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2080 Ti - Working Shunt Mod

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post #11 of 107 (permalink) Old 12-04-2018, 06:27 AM
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Nice to hear, but you could just have used the modded NVflash to flash the 380W KFA2/Galax Firmware to the FE Card. Getting stable 2160MHz with it and only reaching the power limit extreamly rare.
Saadly my card still doesnt get close to the Performance of my Titan V
Quote: Originally Posted by Asmodian View Post
I finally got a chance to test some other shunts on my FE 2080 Ti.

When using 5 mOhm resistors, as I did on my Titan X (Pascal), the 2080 Ti goes into emergency mode with a lot of loads (stuck at 300 MHz). My first try adding a shunt above 5 mOhms, 8 mOhms, did not trigger the cards safety mode.

This is not bad, 1/5 + 1/8 = 1/3.077, for a final power limit of 1.625 * 260 = 422.5 watts (520W at 123%).




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post #12 of 107 (permalink) Old 12-04-2018, 03:55 PM - Thread Starter
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Quote: Originally Posted by matthiaserlewei View Post
Nice to hear, but you could just have used the modded NVflash to flash the 380W KFA2/Galax Firmware to the FE Card.
I would probably have done that if the modded NVFlash was available when I first took a soldering iron to it. I do have the stock bios with an even higher power limit now though, and I can hit it. Though the difference in performance between 380W and 450W is probably negligible. I don't expect too many people to do this mod but it might be helpful for those using more extreme cooling.

I have seen it say 271W in hwinfo, which should be about 440W. With the system idle, it pulls 205W (GPU probably pulling 30W) and with madVR playing it pulls 620W. madVR uses very little CPU with these settings so I think all the change in power is the GPU, for ~445W total GPU power draw. With madVR at these settings I do see the power limit trigger sometimes when at 100% but not when at 123%.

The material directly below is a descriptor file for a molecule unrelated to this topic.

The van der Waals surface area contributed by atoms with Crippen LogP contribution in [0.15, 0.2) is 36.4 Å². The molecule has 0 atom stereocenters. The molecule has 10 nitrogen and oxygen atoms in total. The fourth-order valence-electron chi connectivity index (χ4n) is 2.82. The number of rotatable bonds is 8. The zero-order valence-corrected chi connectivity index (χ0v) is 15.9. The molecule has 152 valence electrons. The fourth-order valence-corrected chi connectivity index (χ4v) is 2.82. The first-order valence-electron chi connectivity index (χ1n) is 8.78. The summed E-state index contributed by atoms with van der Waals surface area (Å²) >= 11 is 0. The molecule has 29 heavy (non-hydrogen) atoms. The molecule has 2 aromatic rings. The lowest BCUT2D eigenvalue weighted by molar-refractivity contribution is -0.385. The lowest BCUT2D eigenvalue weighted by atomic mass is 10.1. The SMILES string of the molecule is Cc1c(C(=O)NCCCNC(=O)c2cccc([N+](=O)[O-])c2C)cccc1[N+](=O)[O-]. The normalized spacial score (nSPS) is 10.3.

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post #13 of 107 (permalink) Old 12-04-2018, 04:14 PM - Thread Starter
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Quote: Originally Posted by pewpewlazer View Post
You suck it up and eat the cost? Soldering resistors onto your video card to bypass the manufacturers over current protection kind-of sort-of absolute-definitely voids your warranty, and you need to accept that fact when you pick up the soldering iron.
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post #14 of 107 (permalink) Old 01-11-2019, 12:48 PM
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I have a Palit 2080 Ti Dual and am looking into this option. I've soldered small components before so precisionwise I should be good but just to be safe I thought I'd ask about getting the right kind of soldering iron (one that lends itself well to this kind of work, the right size and heat) and any other equipment to get this done right. Also, I assume I will be needing 2x 8 milli-Ohm resistors for this so if there are certain ones that are better than others for this I'll go for them to make sure this works properly. Do I use 60/40 or leadfree or some other option for soldering it?